The ERISA 3(21) and 3(38) Gold Rush

We all remember the story of the California Gold Rush when gold was discovered in Sutter’s Mill in 1848. This discovery spurred the Forty Niners (not the Joe Montana-Roger Craig (special thanks to Lawrence Taylor for stripping the ball Craig from in the NFC Championship Game in January 1991) kind), about 300,000 to move to the Gold Coast. We also remember the dot.com/dot.bomb era of the late 1990’s where it seemed everyone had their own online business. The lesson is that whenever a business or venture becomes popular, other people try to enter the market and most of the time, flop. Ask the brains behind Hewlett Packard’s TouchPad and Blackberry’s Play Book.

One of the most positive developments of the retirement plan industry in the last five years has been the proliferation of independent ERISA fiduciaries such as ERISA §3(21) and 3(38) fiduciaries, who have helped plan sponsors minimize their fiduciary liability. These ERISA fiduciaries add some expertise to an industry that truly needed it.

That being said, the popularity of ERISA fiduciaries has spurred many financial advisors to try offering a §3(21) and §3(38) service. The problem is like the previous gold rushes of the past is that you may have the entry of financial advisors into the market that have no idea what an ERISA fiduciary does, as well as how the fiduciary process is being handled by an ERISA §3(21) and §3(38) fiduciary. They will enter the fiduciary gold rush with a tin pan and not much else.

Unlike some of the accredited positions in the retirement plan industry, there is no requirement a financial advisor needs to meet (except making sure those services are covered under their liability insurance) to hold themselves out as an ERISA §3(21) or 3(38) fiduciary. So there will inexperienced ERISA fiduciaries who probably won’t seek out the advice of an ERISA attorney (cough, cough) or an experienced ERISA fiduciary whoand will end up doing an incompetent job. The problem with an incompetent ERISA fiduciary is that the hiring of a fiduciary by a plan sponsor is a fiduciary function and the hiring of a negligent fiduciary is a breach of that plan sponsor’s fiduciary duty.  So hiring an incompetent ERISA fiduciary defeats the purpose of hiring an ERISA fidcuairy.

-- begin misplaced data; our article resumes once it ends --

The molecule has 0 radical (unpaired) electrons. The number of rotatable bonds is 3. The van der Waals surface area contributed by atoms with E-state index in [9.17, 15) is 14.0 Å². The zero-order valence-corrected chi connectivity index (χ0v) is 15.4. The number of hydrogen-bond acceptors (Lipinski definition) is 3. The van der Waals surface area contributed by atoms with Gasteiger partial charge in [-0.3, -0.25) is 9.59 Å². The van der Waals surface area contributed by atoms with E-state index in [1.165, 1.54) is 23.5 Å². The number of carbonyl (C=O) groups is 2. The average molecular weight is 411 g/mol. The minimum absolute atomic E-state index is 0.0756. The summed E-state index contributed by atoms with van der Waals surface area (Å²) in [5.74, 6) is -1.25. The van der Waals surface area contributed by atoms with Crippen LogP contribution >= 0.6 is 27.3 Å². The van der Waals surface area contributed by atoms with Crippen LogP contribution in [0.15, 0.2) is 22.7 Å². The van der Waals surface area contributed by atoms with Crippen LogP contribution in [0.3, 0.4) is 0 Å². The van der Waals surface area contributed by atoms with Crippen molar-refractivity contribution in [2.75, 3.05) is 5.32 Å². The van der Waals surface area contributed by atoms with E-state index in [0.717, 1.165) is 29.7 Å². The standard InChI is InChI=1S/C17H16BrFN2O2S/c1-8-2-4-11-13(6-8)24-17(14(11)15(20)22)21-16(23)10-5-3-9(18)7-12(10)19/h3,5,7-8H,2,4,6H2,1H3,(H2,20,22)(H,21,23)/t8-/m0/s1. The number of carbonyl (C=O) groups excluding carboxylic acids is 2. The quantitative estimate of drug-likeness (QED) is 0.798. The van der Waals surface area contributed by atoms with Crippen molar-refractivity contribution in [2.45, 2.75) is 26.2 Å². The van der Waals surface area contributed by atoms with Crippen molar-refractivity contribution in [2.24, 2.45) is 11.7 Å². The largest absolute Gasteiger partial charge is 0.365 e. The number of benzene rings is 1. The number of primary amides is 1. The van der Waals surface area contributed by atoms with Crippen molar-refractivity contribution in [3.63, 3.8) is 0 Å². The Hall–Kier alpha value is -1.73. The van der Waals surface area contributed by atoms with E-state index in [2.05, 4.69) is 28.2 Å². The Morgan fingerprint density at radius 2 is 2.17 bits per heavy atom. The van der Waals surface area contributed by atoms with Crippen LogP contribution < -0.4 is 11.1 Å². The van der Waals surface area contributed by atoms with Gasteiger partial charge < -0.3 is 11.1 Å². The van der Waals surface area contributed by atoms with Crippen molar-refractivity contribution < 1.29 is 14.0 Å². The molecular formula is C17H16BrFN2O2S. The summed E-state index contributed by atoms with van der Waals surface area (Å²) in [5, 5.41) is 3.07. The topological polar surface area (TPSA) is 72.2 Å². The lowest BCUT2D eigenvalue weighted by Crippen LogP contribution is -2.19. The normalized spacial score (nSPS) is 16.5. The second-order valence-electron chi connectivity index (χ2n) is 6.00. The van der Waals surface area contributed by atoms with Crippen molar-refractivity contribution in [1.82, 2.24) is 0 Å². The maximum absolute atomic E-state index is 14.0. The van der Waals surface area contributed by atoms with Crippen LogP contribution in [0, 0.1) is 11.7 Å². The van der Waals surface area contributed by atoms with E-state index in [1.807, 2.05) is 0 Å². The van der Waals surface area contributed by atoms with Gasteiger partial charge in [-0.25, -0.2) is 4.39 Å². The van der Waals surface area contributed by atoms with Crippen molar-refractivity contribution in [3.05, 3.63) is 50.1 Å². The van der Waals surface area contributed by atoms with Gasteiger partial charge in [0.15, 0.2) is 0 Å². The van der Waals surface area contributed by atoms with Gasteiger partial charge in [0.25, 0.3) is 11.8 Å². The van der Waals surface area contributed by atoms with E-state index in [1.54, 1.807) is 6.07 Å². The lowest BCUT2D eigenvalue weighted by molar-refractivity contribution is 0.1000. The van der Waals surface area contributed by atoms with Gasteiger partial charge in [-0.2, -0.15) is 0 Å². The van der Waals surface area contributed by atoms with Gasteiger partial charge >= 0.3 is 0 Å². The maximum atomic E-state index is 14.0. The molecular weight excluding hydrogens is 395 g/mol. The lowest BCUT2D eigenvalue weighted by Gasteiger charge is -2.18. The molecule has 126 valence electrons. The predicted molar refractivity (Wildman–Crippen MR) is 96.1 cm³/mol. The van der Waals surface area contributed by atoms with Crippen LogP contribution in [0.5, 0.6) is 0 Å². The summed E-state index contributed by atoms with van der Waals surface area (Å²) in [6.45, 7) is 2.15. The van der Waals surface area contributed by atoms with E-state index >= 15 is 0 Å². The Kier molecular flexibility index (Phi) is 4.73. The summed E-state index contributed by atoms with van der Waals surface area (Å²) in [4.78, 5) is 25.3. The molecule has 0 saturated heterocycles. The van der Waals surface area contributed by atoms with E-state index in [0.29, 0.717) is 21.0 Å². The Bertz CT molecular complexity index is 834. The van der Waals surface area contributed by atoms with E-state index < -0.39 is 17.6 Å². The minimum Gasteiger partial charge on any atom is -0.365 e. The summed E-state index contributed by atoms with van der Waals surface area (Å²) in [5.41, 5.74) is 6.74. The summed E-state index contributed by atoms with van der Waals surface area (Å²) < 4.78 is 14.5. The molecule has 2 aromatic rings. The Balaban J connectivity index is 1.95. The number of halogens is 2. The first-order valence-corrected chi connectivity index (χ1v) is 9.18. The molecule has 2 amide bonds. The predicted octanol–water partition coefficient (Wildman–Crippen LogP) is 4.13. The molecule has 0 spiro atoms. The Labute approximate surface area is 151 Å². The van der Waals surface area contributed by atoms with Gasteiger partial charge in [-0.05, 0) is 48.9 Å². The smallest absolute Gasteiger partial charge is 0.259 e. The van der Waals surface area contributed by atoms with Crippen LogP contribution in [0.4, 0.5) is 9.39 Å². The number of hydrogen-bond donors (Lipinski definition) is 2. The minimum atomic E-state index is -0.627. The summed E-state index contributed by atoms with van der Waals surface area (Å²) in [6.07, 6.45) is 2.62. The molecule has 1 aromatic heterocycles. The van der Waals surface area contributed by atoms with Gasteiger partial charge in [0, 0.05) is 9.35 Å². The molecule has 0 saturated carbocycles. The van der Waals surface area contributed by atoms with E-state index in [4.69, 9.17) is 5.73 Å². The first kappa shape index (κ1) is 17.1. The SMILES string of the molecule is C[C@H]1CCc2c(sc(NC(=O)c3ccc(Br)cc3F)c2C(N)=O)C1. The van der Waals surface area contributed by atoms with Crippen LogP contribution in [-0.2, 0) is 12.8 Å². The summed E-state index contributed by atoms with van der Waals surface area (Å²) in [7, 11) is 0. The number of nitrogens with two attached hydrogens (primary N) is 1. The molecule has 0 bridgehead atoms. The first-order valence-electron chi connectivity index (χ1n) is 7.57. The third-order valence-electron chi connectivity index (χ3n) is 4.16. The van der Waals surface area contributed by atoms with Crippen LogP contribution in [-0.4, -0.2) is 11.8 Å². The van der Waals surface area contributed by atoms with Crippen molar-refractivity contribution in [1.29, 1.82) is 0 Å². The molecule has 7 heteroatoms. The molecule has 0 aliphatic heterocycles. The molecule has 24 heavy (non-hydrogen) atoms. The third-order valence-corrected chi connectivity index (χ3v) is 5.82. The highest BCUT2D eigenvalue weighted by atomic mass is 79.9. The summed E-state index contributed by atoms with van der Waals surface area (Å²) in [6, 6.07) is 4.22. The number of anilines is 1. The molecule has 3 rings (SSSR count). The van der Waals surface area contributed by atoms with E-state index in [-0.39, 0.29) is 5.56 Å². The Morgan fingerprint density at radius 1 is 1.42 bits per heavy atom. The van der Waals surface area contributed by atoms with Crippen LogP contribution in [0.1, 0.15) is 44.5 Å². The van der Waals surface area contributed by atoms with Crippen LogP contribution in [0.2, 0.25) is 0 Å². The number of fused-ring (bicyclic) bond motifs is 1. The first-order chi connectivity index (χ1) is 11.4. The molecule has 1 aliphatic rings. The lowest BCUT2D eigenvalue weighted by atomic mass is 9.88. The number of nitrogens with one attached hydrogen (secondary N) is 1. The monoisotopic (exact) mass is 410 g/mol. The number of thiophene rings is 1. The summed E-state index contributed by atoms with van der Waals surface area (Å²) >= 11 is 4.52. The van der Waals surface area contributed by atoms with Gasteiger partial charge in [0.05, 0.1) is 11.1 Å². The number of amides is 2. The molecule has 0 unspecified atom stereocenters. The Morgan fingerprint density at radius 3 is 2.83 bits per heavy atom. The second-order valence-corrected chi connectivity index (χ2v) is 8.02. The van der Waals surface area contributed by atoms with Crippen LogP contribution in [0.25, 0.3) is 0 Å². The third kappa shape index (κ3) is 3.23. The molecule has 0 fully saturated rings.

So the lesson to be learned is that plan sponsors needs a process to evaluate potential ERISA fiduciaries and financial advisors seeking to enter the ERISA fiduciary market should consult with ERISA attorneys and experienced ERISA fiduciaries to understand what being a §3(21) or §3(38) fiduciary is all about.

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One Response to The ERISA 3(21) and 3(38) Gold Rush

  1. Brilliant Ary. Thank you. Thank you. Thank you.

    I’ve run into numerous advisors who thing 3(38) is a magic code that immediately makes them a more qualified service provider. The most recent, cut the heck out of the cost of plan accounting, investments, and recordkeeping, (Increased the advisor fees by 50% over the normal market) while moving a plan. The accounting became an absolute disaster. The new “administrator” began running a safe harbor non-elective like a safe harbor match in the middle of the plan year. “Well is that a serious problem?” ask the 3(38) who not only volunteered to monitor investment options, but insisted on a change of service providers to extremely deep discount options. “Yeah buddy. That is a problem….Do you actually know what makes a plan Qualified?” I asked this self-appointed expert. He thought it was an absurd question, but he didn’t actually know the answer.

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